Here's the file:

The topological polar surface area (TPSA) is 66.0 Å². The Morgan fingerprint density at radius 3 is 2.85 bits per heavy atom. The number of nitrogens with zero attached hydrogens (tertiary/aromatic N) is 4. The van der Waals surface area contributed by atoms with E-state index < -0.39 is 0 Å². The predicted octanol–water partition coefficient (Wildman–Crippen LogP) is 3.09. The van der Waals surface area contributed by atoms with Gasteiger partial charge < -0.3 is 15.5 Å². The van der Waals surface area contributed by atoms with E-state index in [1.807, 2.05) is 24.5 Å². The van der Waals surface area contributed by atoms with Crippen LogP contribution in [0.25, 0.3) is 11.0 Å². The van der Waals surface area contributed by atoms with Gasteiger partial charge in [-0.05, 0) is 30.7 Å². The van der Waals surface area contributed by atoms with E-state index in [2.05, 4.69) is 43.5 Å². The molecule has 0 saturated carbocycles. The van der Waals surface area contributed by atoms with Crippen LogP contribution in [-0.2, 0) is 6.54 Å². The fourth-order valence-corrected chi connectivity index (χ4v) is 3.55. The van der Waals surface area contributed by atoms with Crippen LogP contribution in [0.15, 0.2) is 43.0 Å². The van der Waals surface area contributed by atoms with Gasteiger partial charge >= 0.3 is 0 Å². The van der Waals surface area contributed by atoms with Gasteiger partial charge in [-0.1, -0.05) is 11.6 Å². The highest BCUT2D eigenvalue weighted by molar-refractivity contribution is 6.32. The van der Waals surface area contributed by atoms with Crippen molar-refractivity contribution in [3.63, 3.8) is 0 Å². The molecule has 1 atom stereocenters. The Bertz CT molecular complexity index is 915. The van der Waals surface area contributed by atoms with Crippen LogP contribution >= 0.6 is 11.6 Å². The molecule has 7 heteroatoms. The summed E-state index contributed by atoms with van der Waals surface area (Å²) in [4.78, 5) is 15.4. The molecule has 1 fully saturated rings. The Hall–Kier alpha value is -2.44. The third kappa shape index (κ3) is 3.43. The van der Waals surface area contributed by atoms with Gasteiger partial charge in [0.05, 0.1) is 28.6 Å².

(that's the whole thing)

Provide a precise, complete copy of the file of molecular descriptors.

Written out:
The topological polar surface area (TPSA) is 66.0 Å². The Morgan fingerprint density at radius 3 is 2.85 bits per heavy atom. The number of nitrogens with zero attached hydrogens (tertiary/aromatic N) is 4. The van der Waals surface area contributed by atoms with E-state index < -0.39 is 0 Å². The predicted octanol–water partition coefficient (Wildman–Crippen LogP) is 3.09. The van der Waals surface area contributed by atoms with Gasteiger partial charge < -0.3 is 15.5 Å². The van der Waals surface area contributed by atoms with E-state index in [1.807, 2.05) is 24.5 Å². The van der Waals surface area contributed by atoms with Crippen LogP contribution in [0.25, 0.3) is 11.0 Å². The van der Waals surface area contributed by atoms with Gasteiger partial charge in [-0.05, 0) is 30.7 Å². The van der Waals surface area contributed by atoms with E-state index in [2.05, 4.69) is 43.5 Å². The molecule has 0 saturated carbocycles. The van der Waals surface area contributed by atoms with Crippen LogP contribution in [-0.2, 0) is 6.54 Å². The fourth-order valence-corrected chi connectivity index (χ4v) is 3.55. The van der Waals surface area contributed by atoms with Crippen LogP contribution in [0.15, 0.2) is 43.0 Å². The van der Waals surface area contributed by atoms with Gasteiger partial charge >= 0.3 is 0 Å². The van der Waals surface area contributed by atoms with Gasteiger partial charge in [-0.1, -0.05) is 11.6 Å². The highest BCUT2D eigenvalue weighted by molar-refractivity contribution is 6.32. The van der Waals surface area contributed by atoms with Crippen molar-refractivity contribution in [3.63, 3.8) is 0 Å². The molecule has 1 atom stereocenters. The Bertz CT molecular complexity index is 915. The van der Waals surface area contributed by atoms with Crippen LogP contribution >= 0.6 is 11.6 Å². The molecule has 7 heteroatoms. The summed E-state index contributed by atoms with van der Waals surface area (Å²) in [4.78, 5) is 15.4. The molecule has 1 fully saturated rings. The Hall–Kier alpha value is -2.44. The third kappa shape index (κ3) is 3.43. The van der Waals surface area contributed by atoms with Gasteiger partial charge in [0.05, 0.1) is 28.6 Å².